Take the mystery out of your water bill. Photo courtesy of Wikipedia Take the mystery out of your water bill. Photo courtesy of Wikipedia

Water bills are a challenge for most consumers to understand and getting more complicated.  If I ask someone who drives, what is the price of a gallon a gas they can respond in a few seconds and be relatively close to the exact amount they would pay at their local gas station.  If I ask the same person about the price of a barrel of oil sometimes they know, but if they are able to use the internet, they will have the price in a matter of minutes.  If I ask the same person how much they are paying for a gallon of water and how much water do they use I get a confused look.  If I give them their water bill and a calculator they may be able to give me the price in 10 – 15 minutes.  In order to conserve water it is important to know how much you use and how much you pay for the water.

Traditional Water Rates

When traditional water pricing is discussed it is assumed a fixed charge on a monthly basis for water.  For example, approximately 60% of the homes in Sacramento California pay a fixed rate for water.  It doesn’t matter how much or little they use they are charged the same amount every month.  Most fixed rate water structures charge a nominal amount for water.   Another traditional pricing is the simple uniform rate.  Consumers pay the same amount for each gallon of water they use.  Sounds simple, but where this gets tricky is determining how much water you use.  Almost all water bills quote the amount of water in HCF or CCF not gallons.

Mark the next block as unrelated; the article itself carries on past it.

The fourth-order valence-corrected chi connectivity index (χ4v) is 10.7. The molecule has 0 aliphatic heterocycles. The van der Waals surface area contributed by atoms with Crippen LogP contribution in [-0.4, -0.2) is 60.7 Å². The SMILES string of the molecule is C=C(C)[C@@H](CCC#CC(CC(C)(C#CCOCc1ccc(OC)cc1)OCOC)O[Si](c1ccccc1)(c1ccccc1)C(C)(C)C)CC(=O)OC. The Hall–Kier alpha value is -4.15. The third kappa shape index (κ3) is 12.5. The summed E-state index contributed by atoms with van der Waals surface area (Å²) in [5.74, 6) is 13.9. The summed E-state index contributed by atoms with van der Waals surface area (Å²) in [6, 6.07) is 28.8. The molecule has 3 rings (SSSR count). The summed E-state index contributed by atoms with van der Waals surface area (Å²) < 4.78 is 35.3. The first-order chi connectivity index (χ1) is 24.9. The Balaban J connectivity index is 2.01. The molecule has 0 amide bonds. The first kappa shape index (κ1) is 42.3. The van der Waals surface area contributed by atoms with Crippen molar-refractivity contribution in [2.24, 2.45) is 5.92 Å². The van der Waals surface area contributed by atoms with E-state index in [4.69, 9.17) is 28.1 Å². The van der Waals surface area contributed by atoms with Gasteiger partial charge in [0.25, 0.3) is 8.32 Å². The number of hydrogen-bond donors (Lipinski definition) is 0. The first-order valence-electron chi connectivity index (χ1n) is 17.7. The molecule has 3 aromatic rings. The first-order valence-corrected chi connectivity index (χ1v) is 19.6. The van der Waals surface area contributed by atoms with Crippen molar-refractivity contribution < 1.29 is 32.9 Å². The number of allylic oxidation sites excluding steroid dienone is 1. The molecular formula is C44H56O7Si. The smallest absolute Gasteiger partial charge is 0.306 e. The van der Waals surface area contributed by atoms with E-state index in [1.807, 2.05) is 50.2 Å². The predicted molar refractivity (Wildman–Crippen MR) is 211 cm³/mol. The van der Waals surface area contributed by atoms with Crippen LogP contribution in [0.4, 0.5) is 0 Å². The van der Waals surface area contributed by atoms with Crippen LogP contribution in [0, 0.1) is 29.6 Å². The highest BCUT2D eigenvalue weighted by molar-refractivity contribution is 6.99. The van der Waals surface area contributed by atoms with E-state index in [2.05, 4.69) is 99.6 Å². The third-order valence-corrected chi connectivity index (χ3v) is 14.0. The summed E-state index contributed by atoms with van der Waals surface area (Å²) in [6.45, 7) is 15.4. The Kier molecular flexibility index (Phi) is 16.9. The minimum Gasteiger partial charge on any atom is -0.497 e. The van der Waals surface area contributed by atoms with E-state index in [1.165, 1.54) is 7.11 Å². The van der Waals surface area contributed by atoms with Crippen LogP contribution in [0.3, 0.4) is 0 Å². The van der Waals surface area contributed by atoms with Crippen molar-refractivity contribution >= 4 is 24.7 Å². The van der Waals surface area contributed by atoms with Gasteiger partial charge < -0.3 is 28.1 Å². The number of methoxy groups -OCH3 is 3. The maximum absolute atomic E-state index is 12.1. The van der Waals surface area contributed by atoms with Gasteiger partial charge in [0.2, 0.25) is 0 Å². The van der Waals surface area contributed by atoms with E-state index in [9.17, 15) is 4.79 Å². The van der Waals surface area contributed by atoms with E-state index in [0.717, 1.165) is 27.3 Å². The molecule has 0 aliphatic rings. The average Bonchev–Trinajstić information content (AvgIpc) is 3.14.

• HCF stands for 100 cubic feet of water.  There are 748 gallons of water in 100 cubic feet.  When your bill reads 6 HCF you need to multiply 6 by 748 to get the total of 4488 gallons of water
  • CCF also stands for 100 cubic feet of water.  The first C is the Roman numeral “C” for 100.  The following CF is cubic feet.  Once again you need to multiply the units by 748 to know how much you pay a gallon

You also will typically see a water base fee or meter charge in addition to your use.  This is typical for most rate structures as well as a sewer charge.  A sewer charge should not apply to water used for landscapes and if you have a separate meter for your landscape water you should not be paying a sewer fee for that water.

Simple Tiered Water Bill

In a tiered pricing structure consumers pay more as they use more.  The tiered pricing increases in steps as more water is used.  Below is a typical tiered water price structure:

Tier Amount in gallons Price per 1000 gallons
Tier 1    0 – 8000 $4.79
Tier 2     8001 – 22,000 $5.51
Tier 3     22,001 – 30,000 $6.88
Tier 4  Over 30,000 $10.33

Please notice the tiered rates are per 1000 gallons not CCF or HCF.  The fixed fees we discussed earlier also apply to tiered rate pricing. Your tiered rate pricing is going to vary depending on if the property is a single family residence, commercial property or multi-family housing property. 

Budgeted Tiered Water Bill